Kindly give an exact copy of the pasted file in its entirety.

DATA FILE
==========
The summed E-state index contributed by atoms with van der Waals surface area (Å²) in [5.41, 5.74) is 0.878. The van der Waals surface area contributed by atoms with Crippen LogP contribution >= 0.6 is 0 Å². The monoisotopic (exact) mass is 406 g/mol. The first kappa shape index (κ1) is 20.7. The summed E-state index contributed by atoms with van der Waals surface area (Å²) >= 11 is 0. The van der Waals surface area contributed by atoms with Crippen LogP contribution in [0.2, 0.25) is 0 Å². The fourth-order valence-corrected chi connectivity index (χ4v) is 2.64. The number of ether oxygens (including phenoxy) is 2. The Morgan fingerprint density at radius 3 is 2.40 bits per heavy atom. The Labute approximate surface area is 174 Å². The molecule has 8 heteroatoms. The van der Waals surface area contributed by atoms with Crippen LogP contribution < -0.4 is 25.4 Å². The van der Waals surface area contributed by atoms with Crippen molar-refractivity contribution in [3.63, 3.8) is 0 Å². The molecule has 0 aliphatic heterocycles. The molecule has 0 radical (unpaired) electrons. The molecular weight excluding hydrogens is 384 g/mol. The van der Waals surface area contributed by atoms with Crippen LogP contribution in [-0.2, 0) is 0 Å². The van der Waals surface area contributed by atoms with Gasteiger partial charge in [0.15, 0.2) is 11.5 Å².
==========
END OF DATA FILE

The summed E-state index contributed by atoms with van der Waals surface area (Å²) in [5.41, 5.74) is 0.878. The van der Waals surface area contributed by atoms with Crippen LogP contribution >= 0.6 is 0 Å². The monoisotopic (exact) mass is 406 g/mol. The first kappa shape index (κ1) is 20.7. The summed E-state index contributed by atoms with van der Waals surface area (Å²) >= 11 is 0. The van der Waals surface area contributed by atoms with Crippen LogP contribution in [0.2, 0.25) is 0 Å². The fourth-order valence-corrected chi connectivity index (χ4v) is 2.64. The number of ether oxygens (including phenoxy) is 2. The Morgan fingerprint density at radius 3 is 2.40 bits per heavy atom. The Labute approximate surface area is 174 Å². The molecule has 8 heteroatoms. The van der Waals surface area contributed by atoms with Crippen LogP contribution < -0.4 is 25.4 Å². The van der Waals surface area contributed by atoms with Crippen molar-refractivity contribution in [3.63, 3.8) is 0 Å². The molecule has 0 aliphatic heterocycles. The molecule has 0 radical (unpaired) electrons. The molecular weight excluding hydrogens is 384 g/mol. The van der Waals surface area contributed by atoms with Crippen LogP contribution in [-0.2, 0) is 0 Å². The van der Waals surface area contributed by atoms with Gasteiger partial charge in [0.15, 0.2) is 11.5 Å².